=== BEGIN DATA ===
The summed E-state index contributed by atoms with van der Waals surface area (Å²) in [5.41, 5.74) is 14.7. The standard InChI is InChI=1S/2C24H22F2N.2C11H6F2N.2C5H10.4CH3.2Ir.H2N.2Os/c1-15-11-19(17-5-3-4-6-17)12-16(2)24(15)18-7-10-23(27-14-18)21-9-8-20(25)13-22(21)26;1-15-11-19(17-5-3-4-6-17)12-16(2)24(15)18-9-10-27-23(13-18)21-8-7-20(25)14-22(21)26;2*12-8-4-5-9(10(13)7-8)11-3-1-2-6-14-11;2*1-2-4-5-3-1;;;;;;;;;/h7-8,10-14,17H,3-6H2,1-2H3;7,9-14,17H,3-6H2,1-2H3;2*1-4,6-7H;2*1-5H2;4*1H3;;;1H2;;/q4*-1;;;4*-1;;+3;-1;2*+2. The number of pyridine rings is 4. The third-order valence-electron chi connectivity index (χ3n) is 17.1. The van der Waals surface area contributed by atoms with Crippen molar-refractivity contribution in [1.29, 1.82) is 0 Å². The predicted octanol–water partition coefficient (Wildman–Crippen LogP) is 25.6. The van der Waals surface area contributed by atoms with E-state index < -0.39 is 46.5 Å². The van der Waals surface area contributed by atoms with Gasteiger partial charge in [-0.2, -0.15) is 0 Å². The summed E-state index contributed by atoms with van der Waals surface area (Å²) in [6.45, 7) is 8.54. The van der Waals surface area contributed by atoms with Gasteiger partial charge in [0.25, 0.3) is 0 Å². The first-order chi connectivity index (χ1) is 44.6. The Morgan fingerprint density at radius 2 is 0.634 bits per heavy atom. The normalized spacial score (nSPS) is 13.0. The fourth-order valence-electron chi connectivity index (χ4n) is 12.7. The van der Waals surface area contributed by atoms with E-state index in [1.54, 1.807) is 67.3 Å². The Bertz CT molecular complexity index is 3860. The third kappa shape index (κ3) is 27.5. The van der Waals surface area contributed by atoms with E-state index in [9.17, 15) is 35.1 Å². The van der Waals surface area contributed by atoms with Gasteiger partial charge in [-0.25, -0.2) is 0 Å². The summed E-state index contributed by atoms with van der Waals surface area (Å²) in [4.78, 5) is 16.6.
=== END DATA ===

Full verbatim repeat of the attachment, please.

The summed E-state index contributed by atoms with van der Waals surface area (Å²) in [5.41, 5.74) is 14.7. The standard InChI is InChI=1S/2C24H22F2N.2C11H6F2N.2C5H10.4CH3.2Ir.H2N.2Os/c1-15-11-19(17-5-3-4-6-17)12-16(2)24(15)18-7-10-23(27-14-18)21-9-8-20(25)13-22(21)26;1-15-11-19(17-5-3-4-6-17)12-16(2)24(15)18-9-10-27-23(13-18)21-8-7-20(25)14-22(21)26;2*12-8-4-5-9(10(13)7-8)11-3-1-2-6-14-11;2*1-2-4-5-3-1;;;;;;;;;/h7-8,10-14,17H,3-6H2,1-2H3;7,9-14,17H,3-6H2,1-2H3;2*1-4,6-7H;2*1-5H2;4*1H3;;;1H2;;/q4*-1;;;4*-1;;+3;-1;2*+2. The number of pyridine rings is 4. The third-order valence-electron chi connectivity index (χ3n) is 17.1. The van der Waals surface area contributed by atoms with Crippen molar-refractivity contribution in [1.29, 1.82) is 0 Å². The predicted octanol–water partition coefficient (Wildman–Crippen LogP) is 25.6. The van der Waals surface area contributed by atoms with E-state index < -0.39 is 46.5 Å². The van der Waals surface area contributed by atoms with Gasteiger partial charge in [-0.2, -0.15) is 0 Å². The summed E-state index contributed by atoms with van der Waals surface area (Å²) in [6.45, 7) is 8.54. The van der Waals surface area contributed by atoms with Gasteiger partial charge in [0.25, 0.3) is 0 Å². The first-order chi connectivity index (χ1) is 44.6. The Morgan fingerprint density at radius 2 is 0.634 bits per heavy atom. The normalized spacial score (nSPS) is 13.0. The fourth-order valence-electron chi connectivity index (χ4n) is 12.7. The van der Waals surface area contributed by atoms with E-state index in [1.54, 1.807) is 67.3 Å². The Bertz CT molecular complexity index is 3860. The third kappa shape index (κ3) is 27.5. The van der Waals surface area contributed by atoms with E-state index in [9.17, 15) is 35.1 Å². The van der Waals surface area contributed by atoms with Gasteiger partial charge in [-0.25, -0.2) is 0 Å². The summed E-state index contributed by atoms with van der Waals surface area (Å²) in [4.78, 5) is 16.6.